The Elm Consulting Group International provides specialized sustainability services through our subsidiary Elm Sustainability Partners LLC.
While other sustainability advisors attempt to develop overly broad programs with ambiguous criteria, we focus on pragmatism and achieving success through small steps.
The Elm team helps organizations identify the environmental impact of operations and finding efficient, cost-effective ways to lessen those impacts. We assist in presenting new sustainability strategies to business partners, executives and external stakeholders. The right resources, tools and education can help motivate change within an organization. Business partners can use these resources to implement programs that are integrated into the organization’s processes, thus minimizing resource demands and maximizing long-term viability. Elm has extensive experience in developing and presenting relevant and useful tools and trainings.
Research and Trend Analysis
There often is one issue that serves as a lightning rod and catapults an organization into the sustainability arena. Organizations that are prepared for such issues are more likely to be perceived as leaders. Unprepared organizations may suffer from negative press and may wind up in a reactive or defensive stance that wastes money, hurts employee morale and damages the organization’s reputation. The Elm team uses our expertise and experience to help organizations identify, understand and get in front of these issues in a way that can enhance their reputation.
Developing and implementing a sustainability program that supports the business strategy requires a process that is thoughtful and well-informed. The Elm team uses our knowledge and experience and leverages our network to help organizations through this process. Effective communication is an important foundation for any sustainability program.. Elm assists organizations in developing and implementing communication strategies, including responding to media inquiries, motivating employees, and engaging environmental and social organizations.
Incorporating sustainability principles into material specifications and procurement processes can create unintended consequences. The quest for environmentally preferable materials may result in fewer suppliers or sources for chosen materials, which creates supply chain risk and possible business disruption. Internal conflict can arise between purchasing departments, supply chain and sustainability goals when business continuity programs/contingency plans are drawn up to address these risks. Elm assists clients in identifying and mitigating various risks related to supply chain sustainability initiatives.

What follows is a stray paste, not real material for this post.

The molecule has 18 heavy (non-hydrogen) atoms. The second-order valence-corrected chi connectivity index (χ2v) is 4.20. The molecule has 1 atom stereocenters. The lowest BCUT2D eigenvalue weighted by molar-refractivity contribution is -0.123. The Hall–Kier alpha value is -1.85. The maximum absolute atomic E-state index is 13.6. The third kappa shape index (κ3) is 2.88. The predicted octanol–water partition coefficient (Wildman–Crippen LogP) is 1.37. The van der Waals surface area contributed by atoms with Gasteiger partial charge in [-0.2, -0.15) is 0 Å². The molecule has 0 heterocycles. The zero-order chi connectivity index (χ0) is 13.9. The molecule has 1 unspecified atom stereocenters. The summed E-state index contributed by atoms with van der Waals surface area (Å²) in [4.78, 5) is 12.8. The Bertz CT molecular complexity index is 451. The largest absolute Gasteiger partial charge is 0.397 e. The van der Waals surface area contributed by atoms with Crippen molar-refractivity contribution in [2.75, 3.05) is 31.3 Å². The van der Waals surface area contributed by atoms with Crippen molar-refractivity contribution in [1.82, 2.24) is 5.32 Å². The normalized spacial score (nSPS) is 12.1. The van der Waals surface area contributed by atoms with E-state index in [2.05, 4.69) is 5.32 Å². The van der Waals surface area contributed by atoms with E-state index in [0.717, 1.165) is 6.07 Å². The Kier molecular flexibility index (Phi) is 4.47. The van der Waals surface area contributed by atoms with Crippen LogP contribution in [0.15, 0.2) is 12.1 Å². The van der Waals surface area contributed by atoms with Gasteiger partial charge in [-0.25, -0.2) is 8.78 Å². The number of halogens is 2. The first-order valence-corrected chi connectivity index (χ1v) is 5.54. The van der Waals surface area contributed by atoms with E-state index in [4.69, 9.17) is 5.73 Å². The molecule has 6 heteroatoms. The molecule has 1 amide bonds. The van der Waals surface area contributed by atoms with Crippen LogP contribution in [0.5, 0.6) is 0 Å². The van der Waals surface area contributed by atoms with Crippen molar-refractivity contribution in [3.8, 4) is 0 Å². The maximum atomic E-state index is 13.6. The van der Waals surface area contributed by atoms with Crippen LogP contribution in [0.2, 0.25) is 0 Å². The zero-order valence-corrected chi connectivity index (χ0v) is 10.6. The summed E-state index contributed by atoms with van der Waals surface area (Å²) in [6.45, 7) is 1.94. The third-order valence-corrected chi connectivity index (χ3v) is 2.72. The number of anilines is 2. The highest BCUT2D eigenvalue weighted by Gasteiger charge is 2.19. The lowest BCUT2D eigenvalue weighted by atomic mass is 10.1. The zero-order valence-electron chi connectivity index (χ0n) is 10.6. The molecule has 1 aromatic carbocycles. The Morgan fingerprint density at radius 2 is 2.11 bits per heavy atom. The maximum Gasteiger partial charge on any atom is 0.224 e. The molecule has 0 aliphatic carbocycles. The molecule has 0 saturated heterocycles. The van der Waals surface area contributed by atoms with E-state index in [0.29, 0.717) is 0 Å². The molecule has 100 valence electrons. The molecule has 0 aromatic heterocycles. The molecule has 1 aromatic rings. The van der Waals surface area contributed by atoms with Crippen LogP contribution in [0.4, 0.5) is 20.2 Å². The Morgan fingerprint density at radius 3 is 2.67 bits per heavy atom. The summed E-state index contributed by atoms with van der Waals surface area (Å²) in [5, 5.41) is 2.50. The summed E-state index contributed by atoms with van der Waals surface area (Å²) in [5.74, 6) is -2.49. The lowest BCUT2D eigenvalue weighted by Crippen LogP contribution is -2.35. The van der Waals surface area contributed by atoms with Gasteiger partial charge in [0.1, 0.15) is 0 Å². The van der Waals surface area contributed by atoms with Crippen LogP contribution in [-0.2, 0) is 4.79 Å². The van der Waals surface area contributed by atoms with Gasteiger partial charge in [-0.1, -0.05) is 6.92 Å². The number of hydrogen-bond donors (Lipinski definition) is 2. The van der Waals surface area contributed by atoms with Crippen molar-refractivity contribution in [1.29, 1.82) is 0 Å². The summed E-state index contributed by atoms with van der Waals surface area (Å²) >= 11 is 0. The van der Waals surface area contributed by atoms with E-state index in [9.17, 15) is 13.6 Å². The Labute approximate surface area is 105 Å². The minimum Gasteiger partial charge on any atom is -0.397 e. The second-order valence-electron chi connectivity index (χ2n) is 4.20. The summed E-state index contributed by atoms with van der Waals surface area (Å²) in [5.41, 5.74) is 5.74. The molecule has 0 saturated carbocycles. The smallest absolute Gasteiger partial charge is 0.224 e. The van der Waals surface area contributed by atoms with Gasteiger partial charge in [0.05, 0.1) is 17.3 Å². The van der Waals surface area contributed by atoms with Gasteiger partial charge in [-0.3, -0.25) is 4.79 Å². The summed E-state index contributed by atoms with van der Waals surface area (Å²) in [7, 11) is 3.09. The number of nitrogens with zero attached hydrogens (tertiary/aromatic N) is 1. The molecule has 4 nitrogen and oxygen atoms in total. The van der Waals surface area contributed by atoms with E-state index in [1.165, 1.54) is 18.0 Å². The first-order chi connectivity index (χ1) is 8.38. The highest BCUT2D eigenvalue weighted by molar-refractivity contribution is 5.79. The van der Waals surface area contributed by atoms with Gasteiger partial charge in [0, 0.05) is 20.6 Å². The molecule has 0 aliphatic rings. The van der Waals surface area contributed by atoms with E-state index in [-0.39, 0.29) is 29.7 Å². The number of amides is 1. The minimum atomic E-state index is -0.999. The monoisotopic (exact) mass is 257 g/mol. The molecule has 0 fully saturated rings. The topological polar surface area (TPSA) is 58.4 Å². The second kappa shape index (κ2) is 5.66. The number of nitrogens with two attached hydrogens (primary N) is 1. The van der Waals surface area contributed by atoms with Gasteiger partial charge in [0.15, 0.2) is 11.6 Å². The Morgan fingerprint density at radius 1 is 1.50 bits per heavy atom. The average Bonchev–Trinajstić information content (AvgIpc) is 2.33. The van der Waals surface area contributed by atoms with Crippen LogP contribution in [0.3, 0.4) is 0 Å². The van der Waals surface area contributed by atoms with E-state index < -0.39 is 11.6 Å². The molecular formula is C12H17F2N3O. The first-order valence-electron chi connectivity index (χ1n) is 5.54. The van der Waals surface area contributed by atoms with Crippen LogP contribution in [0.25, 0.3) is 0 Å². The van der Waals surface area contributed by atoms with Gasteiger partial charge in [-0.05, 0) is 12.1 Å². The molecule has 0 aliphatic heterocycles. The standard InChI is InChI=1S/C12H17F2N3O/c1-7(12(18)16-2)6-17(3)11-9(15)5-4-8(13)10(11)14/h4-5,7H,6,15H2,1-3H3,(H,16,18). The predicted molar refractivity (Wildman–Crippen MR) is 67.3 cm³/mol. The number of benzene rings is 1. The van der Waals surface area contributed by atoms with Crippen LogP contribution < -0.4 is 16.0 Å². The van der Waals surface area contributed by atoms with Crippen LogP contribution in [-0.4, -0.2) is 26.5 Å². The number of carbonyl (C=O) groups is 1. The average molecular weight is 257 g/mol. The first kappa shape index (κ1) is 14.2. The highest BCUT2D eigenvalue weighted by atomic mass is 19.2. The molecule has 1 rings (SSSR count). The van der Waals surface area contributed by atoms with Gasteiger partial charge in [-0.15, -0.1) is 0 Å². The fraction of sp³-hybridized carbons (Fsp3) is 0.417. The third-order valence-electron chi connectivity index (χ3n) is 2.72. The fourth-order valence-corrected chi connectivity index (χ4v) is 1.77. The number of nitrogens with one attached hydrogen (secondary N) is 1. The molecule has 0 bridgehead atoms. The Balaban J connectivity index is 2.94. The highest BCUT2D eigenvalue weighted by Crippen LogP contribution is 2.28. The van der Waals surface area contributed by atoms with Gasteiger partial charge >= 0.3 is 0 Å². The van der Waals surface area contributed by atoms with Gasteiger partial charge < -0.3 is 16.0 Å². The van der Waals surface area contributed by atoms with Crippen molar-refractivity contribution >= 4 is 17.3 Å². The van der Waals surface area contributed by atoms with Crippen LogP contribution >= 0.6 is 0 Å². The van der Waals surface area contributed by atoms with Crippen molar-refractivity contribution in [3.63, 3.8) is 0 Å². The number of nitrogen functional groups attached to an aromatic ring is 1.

Aligning Sustainability & Risk Management
Risk is a big word these days. But what does it mean?
The role of corporate risk managers is to define risk for their company and set financial benchmarks for risk tolerance, controls and treatment such as insurance. Executives in turn consider these values credible and make business decisions based on them.
But sustainability/ESG professionals frequently work in their own bubble and form their own definition and values for what they consider “risk” to mean. When this happens, sustainability/ESG risk is not aligned with the company, or executive expectations. The World Business Council for Sustainable Development (WBCSD) found the gap between risk managers and sustainability staff determinations of “risk” is real, widespread and significant:
- Only 29% of reported material sustainability risks were disclosed in company legal disclosure of financial risks.
- 35% of companies included in the study did not disclose any of the identified sustainability risks in their legal disclosure of financial risk.
- 70% of companies in the study found that risk management practices are not adequately addressing sustainability risks.
Some of the impacts are obvious, but others are subtle – such as the lack of credibility sustainability has in executive eyes.
Elm is one of very few sustainability/ESG practitioners globally that have the benefit of traditional risk management experience and knowledge to effectively align sustainability and risk management. Read more about the gap between ESG and risk management here, including an eye-opening real world example of how moving beyond first-level controls reduced one client’s EHS/ESG risk by an astounding 50%.
It is time to rethink sustainability.
Is public ESG data investor-quality? Most of the approximately 300 ESG research/ratings frameworks use flawed unverified data from operating sites. Sustainability report assurances don’t go to that detail.
Is sustainability a four-letter word to executives? Overcoming old preconceptions and bias about sustainability is critical in adapting to current demands from the markets.
- Do you have sustainability/ESG buzzword overload? Focus on what is really important, filter out hype, jargon and irrelevant initiatives.
- Has the value of sustainability been credibly determined? In the past, a lot of smoke, mirrors and garbage economics were used to justify sustainability. Executives, investors and stakeholders are far more sophisticated today.
- How are risk reduction benefits quantified? Putting credible values on reducing sustainability/ESG risks requires specialized expertise, understanding impacts of multiple types of controls and breaking out of corporate silos.
- How can you get the most from your suppliers? Few companies achieve sustainability/ESG goals alone – suppliers must be involved.
- Make sure you can get what you need from them.
- Is your sustainability leadership prepared for the new world? Greater pressure than ever on corporate sustainability leadership demands technical ESG expertise and pragmatic business acumen. In the current environment, generalized policy or communications knowledge is frequently equated with greenwashing.